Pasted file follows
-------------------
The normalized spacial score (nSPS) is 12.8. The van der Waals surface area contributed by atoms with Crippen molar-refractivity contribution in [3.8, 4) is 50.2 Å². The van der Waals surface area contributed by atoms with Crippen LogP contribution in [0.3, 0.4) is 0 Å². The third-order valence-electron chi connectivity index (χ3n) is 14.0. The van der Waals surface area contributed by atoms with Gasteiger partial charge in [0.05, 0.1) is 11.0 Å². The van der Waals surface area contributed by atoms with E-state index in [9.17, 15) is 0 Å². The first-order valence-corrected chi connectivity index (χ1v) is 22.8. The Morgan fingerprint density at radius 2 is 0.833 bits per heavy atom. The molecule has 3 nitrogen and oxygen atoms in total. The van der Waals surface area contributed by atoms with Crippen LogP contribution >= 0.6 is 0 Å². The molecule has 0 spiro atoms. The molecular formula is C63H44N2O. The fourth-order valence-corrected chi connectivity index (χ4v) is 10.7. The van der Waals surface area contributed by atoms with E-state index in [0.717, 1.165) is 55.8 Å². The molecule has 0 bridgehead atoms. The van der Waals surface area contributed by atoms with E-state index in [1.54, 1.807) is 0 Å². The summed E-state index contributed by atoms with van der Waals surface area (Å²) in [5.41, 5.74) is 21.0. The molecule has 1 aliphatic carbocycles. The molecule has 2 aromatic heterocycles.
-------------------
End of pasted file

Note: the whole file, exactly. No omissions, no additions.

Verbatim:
The normalized spacial score (nSPS) is 12.8. The van der Waals surface area contributed by atoms with Crippen molar-refractivity contribution in [3.8, 4) is 50.2 Å². The van der Waals surface area contributed by atoms with Crippen LogP contribution in [0.3, 0.4) is 0 Å². The third-order valence-electron chi connectivity index (χ3n) is 14.0. The van der Waals surface area contributed by atoms with Gasteiger partial charge in [0.05, 0.1) is 11.0 Å². The van der Waals surface area contributed by atoms with E-state index in [9.17, 15) is 0 Å². The first-order valence-corrected chi connectivity index (χ1v) is 22.8. The Morgan fingerprint density at radius 2 is 0.833 bits per heavy atom. The molecule has 3 nitrogen and oxygen atoms in total. The van der Waals surface area contributed by atoms with Crippen LogP contribution >= 0.6 is 0 Å². The molecule has 0 spiro atoms. The molecular formula is C63H44N2O. The fourth-order valence-corrected chi connectivity index (χ4v) is 10.7. The van der Waals surface area contributed by atoms with E-state index in [0.717, 1.165) is 55.8 Å². The molecule has 0 bridgehead atoms. The van der Waals surface area contributed by atoms with E-state index in [1.54, 1.807) is 0 Å². The summed E-state index contributed by atoms with van der Waals surface area (Å²) in [5.41, 5.74) is 21.0. The molecule has 1 aliphatic carbocycles. The molecule has 2 aromatic heterocycles.